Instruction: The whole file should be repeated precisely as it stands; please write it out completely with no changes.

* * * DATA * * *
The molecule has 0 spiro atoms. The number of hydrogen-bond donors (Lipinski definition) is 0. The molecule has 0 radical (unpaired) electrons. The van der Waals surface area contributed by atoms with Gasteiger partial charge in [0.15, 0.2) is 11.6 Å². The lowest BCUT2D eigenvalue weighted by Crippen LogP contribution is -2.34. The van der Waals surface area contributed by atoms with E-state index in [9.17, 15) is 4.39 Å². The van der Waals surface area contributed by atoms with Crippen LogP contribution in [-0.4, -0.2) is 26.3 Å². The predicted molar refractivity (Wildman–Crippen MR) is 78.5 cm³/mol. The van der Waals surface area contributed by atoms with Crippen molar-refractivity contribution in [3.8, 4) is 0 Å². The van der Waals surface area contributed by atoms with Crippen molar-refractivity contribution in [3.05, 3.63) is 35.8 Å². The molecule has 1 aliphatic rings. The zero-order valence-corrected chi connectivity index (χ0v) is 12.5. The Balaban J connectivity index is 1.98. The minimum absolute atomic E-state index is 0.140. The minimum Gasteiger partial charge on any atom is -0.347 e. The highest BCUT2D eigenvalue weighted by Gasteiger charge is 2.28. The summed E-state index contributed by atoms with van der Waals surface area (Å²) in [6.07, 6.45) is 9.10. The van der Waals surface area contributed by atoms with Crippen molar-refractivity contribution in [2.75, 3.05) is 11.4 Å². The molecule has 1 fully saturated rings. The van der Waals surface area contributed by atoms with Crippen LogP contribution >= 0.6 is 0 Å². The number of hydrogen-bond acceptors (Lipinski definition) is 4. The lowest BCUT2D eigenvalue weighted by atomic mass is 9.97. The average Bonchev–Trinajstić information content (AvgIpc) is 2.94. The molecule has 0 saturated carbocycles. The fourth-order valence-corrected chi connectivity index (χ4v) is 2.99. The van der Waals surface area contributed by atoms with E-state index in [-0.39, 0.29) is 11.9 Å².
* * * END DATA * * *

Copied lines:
The molecule has 0 spiro atoms. The number of hydrogen-bond donors (Lipinski definition) is 0. The molecule has 0 radical (unpaired) electrons. The van der Waals surface area contributed by atoms with Gasteiger partial charge in [0.15, 0.2) is 11.6 Å². The lowest BCUT2D eigenvalue weighted by Crippen LogP contribution is -2.34. The van der Waals surface area contributed by atoms with E-state index in [9.17, 15) is 4.39 Å². The van der Waals surface area contributed by atoms with Crippen LogP contribution in [-0.4, -0.2) is 26.3 Å². The predicted molar refractivity (Wildman–Crippen MR) is 78.5 cm³/mol. The van der Waals surface area contributed by atoms with Crippen molar-refractivity contribution in [3.8, 4) is 0 Å². The van der Waals surface area contributed by atoms with Crippen molar-refractivity contribution in [3.05, 3.63) is 35.8 Å². The molecule has 1 aliphatic rings. The zero-order valence-corrected chi connectivity index (χ0v) is 12.5. The Balaban J connectivity index is 1.98. The minimum absolute atomic E-state index is 0.140. The minimum Gasteiger partial charge on any atom is -0.347 e. The highest BCUT2D eigenvalue weighted by Gasteiger charge is 2.28. The summed E-state index contributed by atoms with van der Waals surface area (Å²) in [6.07, 6.45) is 9.10. The van der Waals surface area contributed by atoms with Crippen molar-refractivity contribution in [2.75, 3.05) is 11.4 Å². The molecule has 1 fully saturated rings. The van der Waals surface area contributed by atoms with Crippen LogP contribution >= 0.6 is 0 Å². The number of hydrogen-bond acceptors (Lipinski definition) is 4. The lowest BCUT2D eigenvalue weighted by atomic mass is 9.97. The average Bonchev–Trinajstić information content (AvgIpc) is 2.94. The molecule has 0 saturated carbocycles. The fourth-order valence-corrected chi connectivity index (χ4v) is 2.99. The van der Waals surface area contributed by atoms with E-state index in [-0.39, 0.29) is 11.9 Å².